Why Buying Palo Santo is an Ethical Choice
If you’ve noticed a sweet, woodsy aroma wafting through the air in your local yoga spot, massage studio, or friend’s kitchen, chances are it’s Palo Santo you’re smelling. Palo Santo (Bursera graveolens)—which translates to “holy wood” in Spanish—is a sacred wood with roots in Latin American spiritual ceremonies. Harvested from the Palo Santo tree, which grows along the South American coast, the small sticks of wood are burned (much like incense) for energetic clearing, cleansing, and healing.
The popularity of Palo Santo has skyrocketed in America over the past decade, likely due to the rise in spiritual awareness and related practices. With more attention on this sacred wood, rumors started swirling about its endangerment over the past couple of years, leaving many dedicated Palo Santo users terribly confused and even panicked.
This controversy has caused many to wonder: Is buying Palo Santo ethical? Are we destroying nature and fueling exploitive work practices—all so we can cleanse our spaces of negative energy? If you’ve been asking those same questions, take a deep breath—you’re absolutely not causing any harm to nature or indigenous workers. Today, we’re going to explore how this misinformation came about and discuss why using Palo Santo is actually of great benefit to both the land and the people working to harvest it. Let’s get started.
First things first, how did this misinformation start?
While rumors about the endangerment of Palo Santo having been swirling on-and-off since 2005, the most recent controversy started in 2019 when a few blog posts went viral claiming that the Palo Santo tree is on the International Union for Conservation of Nature’s (IUCN) Red List of endangered species. A slew of concerned people took to social media encouraging everyone to boycott the wood, reiterating that there are only 250 trees left in the Gran Chaco region and that anyone who buys or sells Palo Santo is contributing to the extinction of the tree.
A case of mistaken identity
Eh, not so fast. When you actually read the details of the IUCN report that inspired the blog posts, you’ll see that the tree referenced in the report is called Bulnesia sarmientoi—not Bursera graveolens, which is the Palo Santo we burn. The confusion lies in the fact that both trees are referred to as “Palo Santo,” yet they are actually two different trees.
Bulnesia sarmientoi (Image Below) produces dense, mahogany-like wood that is used for a number of reasons, including making kitchen utensils, furniture, and other home goods. The sand-hue wood that we burn to rid of negative energy is an entirely different tree species called Bursera graveolens.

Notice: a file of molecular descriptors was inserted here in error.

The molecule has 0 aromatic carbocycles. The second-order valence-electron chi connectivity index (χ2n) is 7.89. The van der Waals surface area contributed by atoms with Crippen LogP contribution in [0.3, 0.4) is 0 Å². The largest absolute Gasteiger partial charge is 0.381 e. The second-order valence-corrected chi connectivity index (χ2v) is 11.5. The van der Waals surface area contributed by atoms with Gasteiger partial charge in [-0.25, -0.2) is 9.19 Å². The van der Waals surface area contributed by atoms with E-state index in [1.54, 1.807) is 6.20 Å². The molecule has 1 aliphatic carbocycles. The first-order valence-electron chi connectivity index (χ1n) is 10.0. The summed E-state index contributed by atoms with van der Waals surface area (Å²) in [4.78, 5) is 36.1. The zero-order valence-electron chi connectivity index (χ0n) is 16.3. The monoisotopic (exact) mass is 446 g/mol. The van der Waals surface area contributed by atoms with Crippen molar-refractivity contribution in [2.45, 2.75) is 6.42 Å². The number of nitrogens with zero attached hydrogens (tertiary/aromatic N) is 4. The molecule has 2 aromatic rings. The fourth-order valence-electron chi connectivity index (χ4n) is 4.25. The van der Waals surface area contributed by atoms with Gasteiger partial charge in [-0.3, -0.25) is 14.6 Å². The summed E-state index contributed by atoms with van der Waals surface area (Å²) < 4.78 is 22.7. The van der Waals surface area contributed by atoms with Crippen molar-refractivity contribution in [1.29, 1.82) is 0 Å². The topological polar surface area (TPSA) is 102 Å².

Bursera Graveolens, not endangered!
Bulnesia sarmientoi is sadly endangered, whereas Bursera graveolens is classified as a species of “least concern,” according to an IUCN report published in March 2019. In other words, the Palo Santo we burn is not endangered.
Why you should keep buying Palo Santo
This viral mix-up has caused many people to stop buying Palo Santo. While these people likely think they’re doing a good thing by boycotting Palo Santo, they’re actually unknowingly hurting the livelihoods of workers and the land. The indigenous people in places like Peru that sell Palo Santo depend on this trade for money—it keeps their villages alive. Natives have also expressed that they’re happy to share their sacred wood with Americans and enjoy the cultural connection it creates.
Additionally, experts at the IUCN believe that boycotting Palo Santo will have a negative impact on the environment. They say that the increased demand of Palo Santo would be good for the Bursera graveolens trees and their habitat, as long as ethical cultivation and harvesting practices are used. Decreased demand for Palo Santo, on the other hand, could lead to forest clearing for cattle ranching and other land-decimating industries.
Choose an ethical small business
Knowing where your Palo Santo comes from is key in making an ethical purchase, as unfortunately, not every business in this industry operates ethically. Allegedly, there are companies that illegally and prematurely cut down trees to sell the wood. To properly harvest Palo Santo, the trees must fall over naturally (i.e. not be cut down) and spend at least four to ten years on the ground before the internal sap solidifies and the aromatic oils develop.
Thankfully, there are laws in place from the Yucatan to Peru that outlaw cutting down Palo Santo trees. Local farmers and indigenous families who depend on Palo Santo farming for their livelihood typically uphold sustainable and ethical harvesting practices. They only take what’s needed, never deplete an area, only take wood from trees that have fallen naturally, and regularly plant new Palo Santo trees.
To ensure you’re buying ethical Palo Santo that supports the well-being of the farmers, trees, and land, avoid buying from corporate chains who are more likely to use an unethical supplier. Find a small business that is transparent about their partnership with their Palo Santo supplier and the practices they use to harvest.
Certified ethical Palo Santo
At Maxwell’s Mystic Market, we partner with ethical companies in Peru that practice sustainable and ethical harvesting and consistently plant new Palo Santo trees. In total, we have planted almost 5,000 trees (and counting!). By purchasing this sacred wood through us, you can rest assured that you’re not harming the Palo Santo tree population or indigenous workers. In fact, you’ll be supporting the well-being of them both.